When Myra Williams looks back on her life – her marriage to her first cousin, singer Jerry Lee Lewis, in 1957 when she was just 13, their good and bad times together, the two children they had, the permanent damage their relationship inflicted on Lewis’ career and legacy – she sometimes wonders if it was all just a dream.
“But it happened,” the 78-year-old author and former real estate agent told The Times by phone from his home in Atlanta, a day after Lewis died. “It was doing. Everything happened to me.”
Everything “gigantic,” she said, happened during her teenage years, cataloging the milestones: married at 13; a mother at 14; losing her first child when she was 17; giving birth to her second child at 19.
“Yeah, it was turbulent as a teenager being a wife and a mother,” Williams said. “But through it, I found my strength. And there’s almost nothing that can get me off my block at this point.
In the hours after Lewis’s death at 87, the rock legend’s obituaries flooded the internet, each featuring a transitional paragraph noting that Lewis’ star fell as fast as it rose when her marriage to Williams became public knowledge while touring Britain a year after her debut album with the hit ‘Great Balls of Fire’ rose to number two on the pop charts.
“I was the wrong thing in her life,” Williams said, describing how people viewed her. “It was because of our marriage that his career fell apart. You know, you were judged for everything you did back then.
And that judgment was swift and fierce. Radio stations stopped playing Lewis’s music. His label, Sun Records, stopped promoting him and offers to perform evaporated. It was a lot for a young girl to take on, Williams said, adding that the misconception that plagued her still holds true to this day.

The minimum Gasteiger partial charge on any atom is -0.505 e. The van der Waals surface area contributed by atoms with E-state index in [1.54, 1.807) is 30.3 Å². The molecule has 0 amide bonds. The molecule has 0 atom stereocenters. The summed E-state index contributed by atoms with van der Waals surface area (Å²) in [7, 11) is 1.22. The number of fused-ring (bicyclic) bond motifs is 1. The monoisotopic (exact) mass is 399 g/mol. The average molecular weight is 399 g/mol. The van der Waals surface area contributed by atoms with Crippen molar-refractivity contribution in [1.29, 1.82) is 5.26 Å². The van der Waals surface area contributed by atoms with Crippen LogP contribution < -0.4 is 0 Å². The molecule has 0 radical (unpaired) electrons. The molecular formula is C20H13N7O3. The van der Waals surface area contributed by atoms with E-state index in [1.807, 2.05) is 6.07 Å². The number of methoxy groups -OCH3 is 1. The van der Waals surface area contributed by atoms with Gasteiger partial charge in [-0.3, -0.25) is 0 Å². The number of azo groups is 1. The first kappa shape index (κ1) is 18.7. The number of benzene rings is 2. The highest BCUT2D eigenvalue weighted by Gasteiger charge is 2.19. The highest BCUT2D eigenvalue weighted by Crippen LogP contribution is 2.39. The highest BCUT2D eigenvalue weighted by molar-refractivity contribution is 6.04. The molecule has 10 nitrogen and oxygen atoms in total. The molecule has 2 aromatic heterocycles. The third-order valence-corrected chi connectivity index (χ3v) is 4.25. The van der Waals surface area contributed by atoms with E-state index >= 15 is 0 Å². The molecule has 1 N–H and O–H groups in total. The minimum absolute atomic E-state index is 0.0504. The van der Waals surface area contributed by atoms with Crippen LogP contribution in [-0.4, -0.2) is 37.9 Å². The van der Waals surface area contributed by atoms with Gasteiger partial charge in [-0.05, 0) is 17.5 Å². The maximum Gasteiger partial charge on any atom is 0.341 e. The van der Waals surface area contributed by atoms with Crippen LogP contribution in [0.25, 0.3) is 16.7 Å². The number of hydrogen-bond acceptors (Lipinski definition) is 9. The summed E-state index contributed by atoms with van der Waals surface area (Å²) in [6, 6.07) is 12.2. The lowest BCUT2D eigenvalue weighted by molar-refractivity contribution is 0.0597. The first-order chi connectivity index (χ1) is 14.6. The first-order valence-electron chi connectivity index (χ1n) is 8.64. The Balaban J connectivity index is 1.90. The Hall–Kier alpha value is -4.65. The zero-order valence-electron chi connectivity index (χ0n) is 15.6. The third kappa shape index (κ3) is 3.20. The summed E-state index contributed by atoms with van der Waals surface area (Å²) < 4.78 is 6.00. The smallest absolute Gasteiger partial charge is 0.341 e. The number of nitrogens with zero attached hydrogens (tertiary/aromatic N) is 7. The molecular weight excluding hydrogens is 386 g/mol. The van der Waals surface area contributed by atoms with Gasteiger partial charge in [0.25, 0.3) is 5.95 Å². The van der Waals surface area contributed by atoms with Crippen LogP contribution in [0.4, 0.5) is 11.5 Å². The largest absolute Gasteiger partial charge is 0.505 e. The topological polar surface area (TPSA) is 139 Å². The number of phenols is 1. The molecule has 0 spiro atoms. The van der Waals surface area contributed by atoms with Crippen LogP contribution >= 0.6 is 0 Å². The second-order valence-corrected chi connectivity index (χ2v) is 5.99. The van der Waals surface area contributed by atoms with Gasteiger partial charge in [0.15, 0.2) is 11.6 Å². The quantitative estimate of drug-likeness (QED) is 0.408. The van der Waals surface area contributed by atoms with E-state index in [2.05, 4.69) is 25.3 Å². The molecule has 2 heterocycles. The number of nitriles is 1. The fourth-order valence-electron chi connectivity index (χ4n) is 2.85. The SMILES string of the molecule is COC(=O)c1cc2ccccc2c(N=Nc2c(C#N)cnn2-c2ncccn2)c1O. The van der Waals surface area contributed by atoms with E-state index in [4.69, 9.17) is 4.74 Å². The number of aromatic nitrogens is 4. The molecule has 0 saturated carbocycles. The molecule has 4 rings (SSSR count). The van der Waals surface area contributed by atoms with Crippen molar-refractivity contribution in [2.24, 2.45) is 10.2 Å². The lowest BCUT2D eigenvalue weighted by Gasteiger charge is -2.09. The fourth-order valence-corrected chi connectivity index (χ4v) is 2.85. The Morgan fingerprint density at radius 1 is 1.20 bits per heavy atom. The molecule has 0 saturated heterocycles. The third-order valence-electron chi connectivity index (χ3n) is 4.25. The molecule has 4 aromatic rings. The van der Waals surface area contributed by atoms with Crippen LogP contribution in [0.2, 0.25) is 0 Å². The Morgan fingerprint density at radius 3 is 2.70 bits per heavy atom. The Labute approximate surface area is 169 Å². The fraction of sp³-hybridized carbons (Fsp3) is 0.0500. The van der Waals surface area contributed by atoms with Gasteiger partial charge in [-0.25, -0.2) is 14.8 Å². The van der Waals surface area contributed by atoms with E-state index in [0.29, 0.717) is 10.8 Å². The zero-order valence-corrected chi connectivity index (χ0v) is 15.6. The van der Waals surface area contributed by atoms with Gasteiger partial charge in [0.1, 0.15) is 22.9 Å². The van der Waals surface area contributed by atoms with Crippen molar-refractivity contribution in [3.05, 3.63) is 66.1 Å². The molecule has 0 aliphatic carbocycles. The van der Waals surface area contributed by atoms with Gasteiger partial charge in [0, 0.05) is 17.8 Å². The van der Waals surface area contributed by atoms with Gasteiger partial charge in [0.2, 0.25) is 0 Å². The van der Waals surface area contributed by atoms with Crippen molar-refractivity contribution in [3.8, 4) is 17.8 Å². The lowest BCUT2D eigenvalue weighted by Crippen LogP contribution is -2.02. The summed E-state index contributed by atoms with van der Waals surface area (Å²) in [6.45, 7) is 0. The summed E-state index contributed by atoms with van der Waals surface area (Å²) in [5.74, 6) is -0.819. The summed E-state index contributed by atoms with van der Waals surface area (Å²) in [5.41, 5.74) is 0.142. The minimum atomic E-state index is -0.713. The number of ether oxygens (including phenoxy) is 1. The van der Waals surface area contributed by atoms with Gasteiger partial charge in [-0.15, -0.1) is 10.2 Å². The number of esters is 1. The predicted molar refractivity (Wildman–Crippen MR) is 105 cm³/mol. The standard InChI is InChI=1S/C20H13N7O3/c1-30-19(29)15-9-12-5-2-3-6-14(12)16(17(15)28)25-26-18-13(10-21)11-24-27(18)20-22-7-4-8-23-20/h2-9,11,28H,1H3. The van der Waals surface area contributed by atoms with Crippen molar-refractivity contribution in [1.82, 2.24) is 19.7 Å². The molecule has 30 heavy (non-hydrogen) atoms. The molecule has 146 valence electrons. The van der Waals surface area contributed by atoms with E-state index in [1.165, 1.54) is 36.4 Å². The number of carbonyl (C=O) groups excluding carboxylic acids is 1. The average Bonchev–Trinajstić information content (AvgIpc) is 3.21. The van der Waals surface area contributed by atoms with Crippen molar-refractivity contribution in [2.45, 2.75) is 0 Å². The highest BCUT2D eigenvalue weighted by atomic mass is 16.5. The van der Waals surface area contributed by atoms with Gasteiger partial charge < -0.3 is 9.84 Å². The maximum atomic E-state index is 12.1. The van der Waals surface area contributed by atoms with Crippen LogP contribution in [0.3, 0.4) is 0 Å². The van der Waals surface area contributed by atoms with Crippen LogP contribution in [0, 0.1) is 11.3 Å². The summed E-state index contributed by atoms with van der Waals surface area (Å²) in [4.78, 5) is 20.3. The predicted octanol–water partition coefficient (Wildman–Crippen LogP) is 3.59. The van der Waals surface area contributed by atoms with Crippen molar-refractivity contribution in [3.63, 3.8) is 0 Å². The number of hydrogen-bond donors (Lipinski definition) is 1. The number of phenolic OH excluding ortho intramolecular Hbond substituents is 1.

“I was called the child bride, but I was the adult and Jerry was the child,” Williams said. “When I think about it, how can you defend yourself when you’re 13? I mean there’s no excuse good enough for it to be OK.
Williams said she nonetheless took on all of the responsibilities that came with her new role. “And I didn’t miss anything. I took care of everything. »
She bought the couple’s house when Lewis was on the road, as well as the car Lewis wanted. He told her to find a red Cadillac convertible, Williams recalls, and she did.
“I mean, I didn’t even have a driver’s license,” she said. “I did all the work and made all the decisions and did all the work and took care of the business and that kind of stuff.”
Williams even handled the finances, she said.
“I once went to the bank with a big bag of money to deposit… and the cashier said, ‘Myra, there’s a policeman sitting outside in his car and he’s been following you. so far. So when you’re ready to go, I’ll take you home,” she said.
The Cadillac was left in the bank parking lot that day.
Williams said the drugs caused irreparable damage to her marriage. Before Lewis started using drugs, she says, he was silly, playful and kind. The couple had pillow fights, cracking jokes and pulling goofy pranks, like holding on to the doorknob on the other side of the door to keep each other out. When drugs became a permanent fixture, she said, Lewis changed.
“His personality just got mean. And mean. He was like a completely different man. Just bad, you know? she says.